Joseph E. Robert Jr., 59, who rose from a troubled childhood to become one of Washington’s wealthiest financiers and most generous philanthropists, known for his raucous annual Fight Night boxing event that raised millions of dollars for children’s charities, died Dec. 7 at his home in McLean. He had a glioblastoma, a form of brain cancer.
Mr. Robert’s death was confirmed by Mike McGillis, managing director of JER Partners, the real estate company Mr. Robert founded in 1981.
Through bravado and persistence, Mr. Robert asserted his place in Washington’s business firmament from an unlikely starting place. He had barely muddled through high school and was kicked out of college for fighting, rendering him homeless for more than a month. After working as a bouncer, selling encyclopedias and unloading trucks, he had an epiphany.
Convinced that he was throwing away his life, Mr. Robert decided to go into the real estate business and focus on distressed assets. He bought handfuls of real estate books and started purchasing condos in Beltsville when he was 20. In 1981, he launched his asset-management company, despite having been told that it was an unwise venture during a recession. He went to nearly 20 Washington area banks seeking a $500,000 loan.
Riggs National Bank finally agreed to give him the money after Mr. Robert assured the loan officer that he was “going to be the biggest real estate workout guy in town.”
He was right. In one of his most publicized deals, his J.E. Robert Cos. in 1990 won a government contract worth $41 million over three years to sell a grab bag of strip malls, apartment complexes and other assets worth billions of dollars held by failed savings and loan associations in Texas. The deal was part of an unprecedented effort by the Resolution Trust Corp., which oversaw the enormous S&L bailout, to recruit private asset-management companies.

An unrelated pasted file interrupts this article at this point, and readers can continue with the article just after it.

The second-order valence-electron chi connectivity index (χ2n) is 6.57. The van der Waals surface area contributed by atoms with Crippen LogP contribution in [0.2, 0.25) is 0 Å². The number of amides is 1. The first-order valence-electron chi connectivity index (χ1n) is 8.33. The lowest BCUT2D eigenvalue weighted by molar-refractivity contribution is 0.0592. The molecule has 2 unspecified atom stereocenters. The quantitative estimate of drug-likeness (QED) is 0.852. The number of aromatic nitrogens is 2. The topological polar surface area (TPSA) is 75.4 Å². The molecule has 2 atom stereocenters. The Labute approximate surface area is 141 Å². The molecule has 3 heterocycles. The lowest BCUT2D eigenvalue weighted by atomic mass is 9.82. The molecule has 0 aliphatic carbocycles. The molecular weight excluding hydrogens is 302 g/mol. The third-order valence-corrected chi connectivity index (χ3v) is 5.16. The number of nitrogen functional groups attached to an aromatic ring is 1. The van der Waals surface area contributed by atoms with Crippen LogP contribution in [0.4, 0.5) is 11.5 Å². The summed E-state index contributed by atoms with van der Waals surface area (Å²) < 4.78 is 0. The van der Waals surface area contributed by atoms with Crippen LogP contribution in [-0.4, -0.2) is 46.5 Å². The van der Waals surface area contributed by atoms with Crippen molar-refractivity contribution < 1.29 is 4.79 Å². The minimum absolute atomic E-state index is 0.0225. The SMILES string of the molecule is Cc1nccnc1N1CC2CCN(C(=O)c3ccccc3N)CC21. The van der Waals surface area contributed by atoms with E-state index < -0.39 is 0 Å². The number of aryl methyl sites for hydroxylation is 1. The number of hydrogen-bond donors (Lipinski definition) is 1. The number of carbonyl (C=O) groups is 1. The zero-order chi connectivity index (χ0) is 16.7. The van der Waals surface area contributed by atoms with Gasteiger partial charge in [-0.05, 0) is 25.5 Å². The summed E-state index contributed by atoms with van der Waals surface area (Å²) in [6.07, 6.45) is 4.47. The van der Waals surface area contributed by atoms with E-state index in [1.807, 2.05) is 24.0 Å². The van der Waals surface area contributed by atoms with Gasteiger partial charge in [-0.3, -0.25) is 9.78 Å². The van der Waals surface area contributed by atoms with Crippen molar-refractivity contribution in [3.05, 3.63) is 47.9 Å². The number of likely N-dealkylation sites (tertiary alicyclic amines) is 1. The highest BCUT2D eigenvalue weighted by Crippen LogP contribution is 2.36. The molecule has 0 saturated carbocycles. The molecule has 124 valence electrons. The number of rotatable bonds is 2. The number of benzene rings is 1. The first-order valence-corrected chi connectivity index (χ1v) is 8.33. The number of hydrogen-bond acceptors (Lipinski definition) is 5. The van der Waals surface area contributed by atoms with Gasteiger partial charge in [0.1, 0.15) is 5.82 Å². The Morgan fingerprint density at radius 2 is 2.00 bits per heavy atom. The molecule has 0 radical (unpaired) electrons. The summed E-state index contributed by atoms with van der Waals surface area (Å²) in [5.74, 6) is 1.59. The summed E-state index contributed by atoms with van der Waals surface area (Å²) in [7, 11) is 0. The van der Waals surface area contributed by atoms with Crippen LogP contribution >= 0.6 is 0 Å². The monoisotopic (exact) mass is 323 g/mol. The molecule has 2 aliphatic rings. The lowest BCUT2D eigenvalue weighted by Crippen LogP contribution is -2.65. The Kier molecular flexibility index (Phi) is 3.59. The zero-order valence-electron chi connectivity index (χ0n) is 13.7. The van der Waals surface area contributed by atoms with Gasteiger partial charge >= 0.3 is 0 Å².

By the 1990s, Mr. Robert had offices and properties around the world and at one point estimated his wealth at about $1 billion. Even when he went skiing, business came first. To keep up with business deals taking place in different time zones, he had a ski helmet equipped with a cellphone.
He had homes from Potomac to Colorado and a list of friends that included Oprah Winfrey, the rock star Bono, Middle East sheiks and Russian oligarchs. He squired glamorous women across the Mediterranean, survived a helicopter explosion near the North Pole and explored the Colombian jungle in search of guerrilla fighters.
Mr. Robert’s most prized possession: a piece of string from the garment of a Colombian tribal chief. He wore it tied around his wrist. Receiving the string “was one of the most remarkable experiences of my life,” Mr. Robert told Washington Business Journal. “I gave him the Gucci sunglasses I was wearing.”
After he made a huge fortune performing complicated financial transactions during the S&L crisis, Mr. Robert became one of the softest touches in town, raising and giving bushels of money for his two philanthropic devotions: children’s education and children’s health care.
The annual Fight Night at the Washington Hilton, a stag smoker featuring hostesses in slinky gowns and a high-amp performance by the Washington Redskins’ cheerleaders, has raised $50 million for children’s charities since 1990.
Mr. Robert directed tens of millions of his own dollars to children’s charities and also put the arm on others to give. In September 2009, after four years of effort, Mr. Robert’s Middle East connections allowed him to broker a deal with the royal family of Abu Dhabi that brought $150 million to Children’s National Medical Center.
Mr. Robert helped raise almost $1 billion for children and education in the Washington area and elsewhere. In 2000, he donated $25 million to Children’s Hospital for a new surgical center. He was chairman of the Washington Scholarship Fund, which raised money to send underprivileged children to private schools.
He served on the boards of the National Symphony Orchestra and the Kennedy Center because he wanted more inner-city children to be exposed to the arts.
His passion for Children’s Hospital began when he slept on the floor of one of its rooms when his son, Joseph III, was having surgery on his rib cage. Mr. Robert would eventually serve as chairman for a hospital campaign that raised $200 million.
Later, Mr. Robert flew to Iraq, where his son was serving in the Marines. At Camp Pendleton in San Diego, he helped organize a concert featuring pop stars Destiny’s Child, Kiss, Godsmack and Ted Nugent.
Joseph Edgar Robert Jr. was born Feb. 24, 1952, in Takoma Park and raised in Silver Spring. His father worked in real estate, and the family was often in debt.
“We never had any money,” Mr. Robert recalled in a 2007 interview. “I was always working. I had a paper route and worked at a restaurant.”